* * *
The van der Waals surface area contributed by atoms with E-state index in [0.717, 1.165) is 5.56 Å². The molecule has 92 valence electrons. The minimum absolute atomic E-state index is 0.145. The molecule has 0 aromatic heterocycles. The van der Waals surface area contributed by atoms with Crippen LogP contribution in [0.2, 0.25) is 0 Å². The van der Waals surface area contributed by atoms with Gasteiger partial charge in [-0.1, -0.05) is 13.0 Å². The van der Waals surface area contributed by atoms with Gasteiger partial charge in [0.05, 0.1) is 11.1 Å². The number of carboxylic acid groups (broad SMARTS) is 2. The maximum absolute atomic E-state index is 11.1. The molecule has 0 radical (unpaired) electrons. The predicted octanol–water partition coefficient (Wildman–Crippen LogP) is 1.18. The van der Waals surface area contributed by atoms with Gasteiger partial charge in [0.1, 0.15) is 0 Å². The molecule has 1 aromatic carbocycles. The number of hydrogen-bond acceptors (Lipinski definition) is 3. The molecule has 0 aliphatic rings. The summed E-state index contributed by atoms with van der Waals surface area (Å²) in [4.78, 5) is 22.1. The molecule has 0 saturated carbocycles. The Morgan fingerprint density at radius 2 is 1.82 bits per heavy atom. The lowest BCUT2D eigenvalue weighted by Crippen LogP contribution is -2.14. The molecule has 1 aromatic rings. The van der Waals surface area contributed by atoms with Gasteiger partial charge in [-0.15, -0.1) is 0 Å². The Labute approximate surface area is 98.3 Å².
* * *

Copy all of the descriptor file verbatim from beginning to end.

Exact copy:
The van der Waals surface area contributed by atoms with E-state index in [0.717, 1.165) is 5.56 Å². The molecule has 92 valence electrons. The minimum absolute atomic E-state index is 0.145. The molecule has 0 aromatic heterocycles. The van der Waals surface area contributed by atoms with Crippen LogP contribution in [0.2, 0.25) is 0 Å². The van der Waals surface area contributed by atoms with Gasteiger partial charge in [-0.1, -0.05) is 13.0 Å². The van der Waals surface area contributed by atoms with Gasteiger partial charge in [0.05, 0.1) is 11.1 Å². The number of carboxylic acid groups (broad SMARTS) is 2. The maximum absolute atomic E-state index is 11.1. The molecule has 0 radical (unpaired) electrons. The predicted octanol–water partition coefficient (Wildman–Crippen LogP) is 1.18. The van der Waals surface area contributed by atoms with Gasteiger partial charge in [0.1, 0.15) is 0 Å². The molecule has 1 aromatic carbocycles. The number of hydrogen-bond acceptors (Lipinski definition) is 3. The molecule has 0 aliphatic rings. The summed E-state index contributed by atoms with van der Waals surface area (Å²) in [4.78, 5) is 22.1. The molecule has 0 saturated carbocycles. The Morgan fingerprint density at radius 2 is 1.82 bits per heavy atom. The lowest BCUT2D eigenvalue weighted by Crippen LogP contribution is -2.14. The molecule has 1 aromatic rings. The van der Waals surface area contributed by atoms with Gasteiger partial charge in [-0.15, -0.1) is 0 Å². The Labute approximate surface area is 98.3 Å².